Probably the concept of asking whether something is ‘more’ Zen than something else is not Zen at all. Before going to coffee or tea, are some of these things more Zen than others?
- spending a sunday morning meditating or driving a Hummer SUV 2 blocks to get a newspaper?
- buying organic salad flown on a plane to the Wal-Mart supermarket or buying non-organic lettuce at the local farmer’s market?
- using paper bags at checkout? or bringing your own reusable bag?
I love coffee, expresso in particular, but I rarely drink it. I’ve always been self-conscious that it would stain my teeth if I drank it every day and when I DO drink it I REALLY appreciate it. I’ve since found out that green tea, I’ve been drinking it for years, stains one’s teeth more than coffee. Standing at a bistro counter in Paris or Rome with a shot of expresso and a buttery pastry like pain-au-chocolat, is heaven.
Coming from the coffee heartland of the U.S., Seattle & Portland, home of Starbucks, Seattle’s Best, Tully’s, Stumptown, Cherry St., etc. my impression is that people in the Pacific Northwest really NEED the coffee. It’s a bit misty and dark for several months a year and it keeps the internal fire (‘agni’ in yoga language) burning when it’s needed the most.
My impression is that if coffee were no longer available…anywhere… that the world’s inhabitants would perhaps just fall back asleep or they would go to war to insure there’s a stream of coffee beans coming to the roasters. I’ve only worked in corporate America and coffee truly appears to boost productivity in the office and thus a requirement to keep the economy moving at the same clip.
When I think of tea, I imagine: the tranquil Portland Chinese Garden tasting room, hiking the lush tea plantations lined with Buddha statues outside of Taipei or sipping tiny cups of tea from illegible jars in a merchant’s stall in Beijing. I am talking about good tea, not that Lipton isn’t good tea but there are so many varieties of ‘real’ teas: Black, green, white, oolong, pu-erh, and herbal.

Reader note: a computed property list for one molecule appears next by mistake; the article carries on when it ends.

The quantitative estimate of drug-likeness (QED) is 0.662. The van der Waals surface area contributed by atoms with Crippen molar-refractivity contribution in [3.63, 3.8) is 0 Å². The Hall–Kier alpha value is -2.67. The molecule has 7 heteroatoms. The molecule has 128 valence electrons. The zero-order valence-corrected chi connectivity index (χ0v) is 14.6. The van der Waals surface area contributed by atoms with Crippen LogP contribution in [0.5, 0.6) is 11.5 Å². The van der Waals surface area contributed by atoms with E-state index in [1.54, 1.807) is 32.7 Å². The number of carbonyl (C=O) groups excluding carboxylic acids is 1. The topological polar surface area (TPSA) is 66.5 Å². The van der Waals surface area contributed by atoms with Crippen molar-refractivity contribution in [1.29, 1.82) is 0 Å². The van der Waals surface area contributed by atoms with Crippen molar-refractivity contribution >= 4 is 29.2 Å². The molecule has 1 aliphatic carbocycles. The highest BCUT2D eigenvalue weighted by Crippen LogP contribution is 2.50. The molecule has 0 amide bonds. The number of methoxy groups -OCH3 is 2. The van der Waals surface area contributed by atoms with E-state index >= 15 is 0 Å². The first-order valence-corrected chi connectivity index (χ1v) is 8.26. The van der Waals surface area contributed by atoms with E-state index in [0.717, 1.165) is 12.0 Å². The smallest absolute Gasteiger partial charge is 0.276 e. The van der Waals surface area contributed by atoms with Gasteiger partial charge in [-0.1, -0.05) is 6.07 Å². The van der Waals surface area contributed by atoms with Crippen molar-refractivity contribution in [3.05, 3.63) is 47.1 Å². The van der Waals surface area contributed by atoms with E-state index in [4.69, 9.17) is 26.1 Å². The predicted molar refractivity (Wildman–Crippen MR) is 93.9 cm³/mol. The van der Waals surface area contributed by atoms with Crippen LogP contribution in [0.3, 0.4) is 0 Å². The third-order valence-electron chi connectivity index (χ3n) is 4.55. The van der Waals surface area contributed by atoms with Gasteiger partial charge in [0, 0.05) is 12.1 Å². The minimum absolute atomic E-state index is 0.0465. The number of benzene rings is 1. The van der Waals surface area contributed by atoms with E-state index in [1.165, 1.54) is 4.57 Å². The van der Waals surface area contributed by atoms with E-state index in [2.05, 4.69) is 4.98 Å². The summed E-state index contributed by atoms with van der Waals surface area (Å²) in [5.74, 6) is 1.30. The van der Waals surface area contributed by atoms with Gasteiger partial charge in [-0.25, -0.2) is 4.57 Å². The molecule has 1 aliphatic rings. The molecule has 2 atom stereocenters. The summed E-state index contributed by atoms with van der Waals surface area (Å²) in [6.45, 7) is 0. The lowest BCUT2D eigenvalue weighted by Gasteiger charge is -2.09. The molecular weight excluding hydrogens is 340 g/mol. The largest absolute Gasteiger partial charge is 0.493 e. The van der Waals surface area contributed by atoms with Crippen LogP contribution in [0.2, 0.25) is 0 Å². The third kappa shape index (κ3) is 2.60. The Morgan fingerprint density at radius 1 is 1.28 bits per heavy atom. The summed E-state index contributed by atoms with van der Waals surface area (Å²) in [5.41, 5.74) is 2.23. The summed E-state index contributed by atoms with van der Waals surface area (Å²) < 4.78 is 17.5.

When I consider how tea and coffee are consumed: I picture people NEEDING the coffee to wake up at home or first thing at the office, or if walking the streets of Tokyo or Ubud and NEEDING a Starbucks or Tully’s to have something familiar from their home culture.
When I picture people consuming tea I imagine a monk walking into a shop in Japan or China and having samples of leaves from the same species of tea shrub that are different ages and grown in different years trying to pick up the subtle differences in a ‘vertical’ tasting. Or in Seattle, I’m at Remedy Tea on Capital Hill sipping a Liver De-Tox tea leaf mixture out of a Pyrex flask. In Portland, I’d be at the downtown Chinese Garden in the quiet (no cell phone) tea room.
In Paris, coffee is consumed in the morning in little expresso cups or out of a Nescafe machine at home for an after lunch or after dinner ‘digestif’ finale to the meal. Paris’ best known purveyor and tea room is Mariage Trois Freres (30 rue du Bourg-Tibourg, Paris 4e) with a very sophisticate clientele who can also have salmon tartare dusted with toasted macha green tea powder. La Charlotte de l’Isle (witch of the island) at 24, rue Saint-Louis en l’Isle has changed in the last year from a 60s era hot chocolate haven to a hip & trendy tea room for 20 & 30 somethings.
Yesterday I found a quiet, calm tea room called Le Cafe Chinois (7 rue Béarn 75003) that felt like a twilight zone transport back to tea houses in Portland or Kyoto. Organic fresh vegetable juices and soups were available in addition to the long list of black, green, white and oolong teas. I opted for a mint tea from Iran. At this moment things in my world felt very Zen because for the next 30 minutes I was off of the frozen streets of Paris.